Not a Lexis Advance subscriber? Try it out for free.

United States v. Mellon Bank, N. A.

United States Court of Appeals for the Third Circuit

October 19, 1976, Argued ; December 7, 1976, Filed

No. 76-1661

Opinion

 [*870]  HUNTER, Circuit Judge:

Milton F. Meissner appeals from an order of the United States District Court for the Western District of Pennsylvania staying an action for levy and seizure of a safe deposit box, pending the outcome of criminal proceedings against Meissner in the Southern District of New York. Alternatively, Meissner asks us to regard his appeal as a petition for a writ of mandamus ordering the district court to vacate the stay. The Mellon Bank, which leased the safe deposit box to Meissner, is a mere stakeholder and is not involved in this appeal. Treating Meissner's appeal as a petition for a writ of mandamus, we must [**3]  dismiss it.

Meissner allegedly was linked to various securities and tax frauds involving Robert Vesco and Investors Overseas Services. On April 9, the Internal Revenue Service entered a jeopardy assessment against Meissner and his wife, 1 who now reside in Costa Rica. On April 10, 1974, the Government served notice of levy and seizure on the Mellon Bank, which had leased a safe deposit box to Meissner and his wife. 2 The Bank refused to permit the Government to break into the box, which remains sealed.

 [**4]  On July 26, 1974, the Government petitioned the court below for an order directing the opening of the box. 3 Meissner was granted leave to intervene in that proceeding and opposed the attempted seizure. In September of 1974, he initiated a suit in the Tax Court to contest the jeopardy assessment.

Meissner opposed the seizure of the contents of the safe deposit box on several constitutional and other legal grounds. Primary among them was his contention that the Government had no genuine tax purpose for the seizure proceeding, that it wanted to examine the contents of the box merely to gather evidence for the criminal investigation of Meissner then in progress. He sought discovery of certain Government documents that would, he claimed, support this charge of bad faith.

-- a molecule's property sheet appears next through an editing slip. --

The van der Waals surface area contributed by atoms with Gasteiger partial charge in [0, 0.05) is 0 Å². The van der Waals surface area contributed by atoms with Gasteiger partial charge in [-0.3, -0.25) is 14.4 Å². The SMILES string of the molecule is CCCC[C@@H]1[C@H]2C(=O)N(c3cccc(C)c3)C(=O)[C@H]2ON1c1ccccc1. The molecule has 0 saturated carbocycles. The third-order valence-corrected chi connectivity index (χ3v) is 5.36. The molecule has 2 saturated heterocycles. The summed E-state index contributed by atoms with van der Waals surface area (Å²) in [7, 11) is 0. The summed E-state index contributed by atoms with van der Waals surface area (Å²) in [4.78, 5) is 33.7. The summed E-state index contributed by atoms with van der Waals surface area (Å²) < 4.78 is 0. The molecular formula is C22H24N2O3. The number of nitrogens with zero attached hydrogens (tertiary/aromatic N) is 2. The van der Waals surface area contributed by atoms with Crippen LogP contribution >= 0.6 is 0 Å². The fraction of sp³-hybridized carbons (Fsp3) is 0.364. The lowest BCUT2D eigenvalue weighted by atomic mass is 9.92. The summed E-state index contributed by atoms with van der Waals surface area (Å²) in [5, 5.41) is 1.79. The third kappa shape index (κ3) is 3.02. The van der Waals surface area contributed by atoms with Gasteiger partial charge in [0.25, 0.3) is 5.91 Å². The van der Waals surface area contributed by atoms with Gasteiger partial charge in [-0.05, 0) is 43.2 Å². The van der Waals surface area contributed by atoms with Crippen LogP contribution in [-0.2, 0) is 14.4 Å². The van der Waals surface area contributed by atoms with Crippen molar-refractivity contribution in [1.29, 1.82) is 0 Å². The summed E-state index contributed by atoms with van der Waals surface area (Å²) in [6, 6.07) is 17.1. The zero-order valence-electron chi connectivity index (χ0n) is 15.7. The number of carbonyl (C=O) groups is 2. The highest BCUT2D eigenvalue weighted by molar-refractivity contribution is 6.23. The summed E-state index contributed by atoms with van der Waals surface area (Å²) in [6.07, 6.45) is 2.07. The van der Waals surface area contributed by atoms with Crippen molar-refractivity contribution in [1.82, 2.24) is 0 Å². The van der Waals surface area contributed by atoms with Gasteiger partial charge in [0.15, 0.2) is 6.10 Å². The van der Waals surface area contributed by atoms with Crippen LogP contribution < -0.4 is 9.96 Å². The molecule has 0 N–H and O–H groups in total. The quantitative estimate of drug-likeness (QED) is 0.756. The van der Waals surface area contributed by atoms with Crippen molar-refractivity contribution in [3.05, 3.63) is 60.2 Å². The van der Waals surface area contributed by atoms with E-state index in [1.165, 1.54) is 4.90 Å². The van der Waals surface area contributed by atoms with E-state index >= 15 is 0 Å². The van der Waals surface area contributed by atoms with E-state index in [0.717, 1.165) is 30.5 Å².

The district court held that it lacked jurisdiction to consider [**5]  Meissner's claims and denied his discovery motion. This court reversed, United States v. Mellon Bank, N.A., 521 F.2d 708 (3d Cir. 1975) (Mellon Bank I). In the meantime, Meissner had obtained  [*871]  a stay of his Tax Court proceeding, alleging that it might jeopardize his fifth amendment rights with respect to criminal investigations then occurring.

Read The Full CaseNot a Lexis Advance subscriber? Try it out for free.

Full case includes Shepard's, Headnotes, Legal Analytics from Lex Machina, and more.

545 F.2d 869 *; 1976 U.S. App. LEXIS 5935 **; 77-1 U.S. Tax Cas. (CCH) P9103; 39 A.F.T.R.2d (RIA) 414

UNITED STATES OF AMERICA, Appellee, v. MELLON BANK, N.A. MILTON F. MEISSNER, Intervenor-Respondent MILTON F. MEISSNER, Appellant

Prior History:  [**1]   APPEAL FROM THE UNITED STATES DISTRICT COURT FOR THE WESTERN DISTRICT OF PENNSYLVANIA D.C. Civil No. 74-717

CORE TERMS

seizure, district court, safe deposit box, proceedings, discovery, rights, documents, mandamus, box

Civil Procedure, Appeals, Appellate Jurisdiction, Final Judgment Rule, Remedies, Writs, All Writs Act, Common Law Writs, Mandamus, Interlocutory Orders, Standards of Review, Abuse of Discretion, Governments, Courts, Creation & Organization, General Overview, Tax Law, Tax Credits & Liabilities, Assessments of Tax, Jurisdiction, Jurisdictional Sources, Federal Tax Administration & Procedures, Tax Court, Deficiencies, Restrictions on Deficiencies, Federal & State Interrelationships, Anti-Injunction Act, Exceptions, Federal Government, Claims By & Against, Preliminary Considerations, Injunctions, Grounds for Injunctions, Irreparable Harm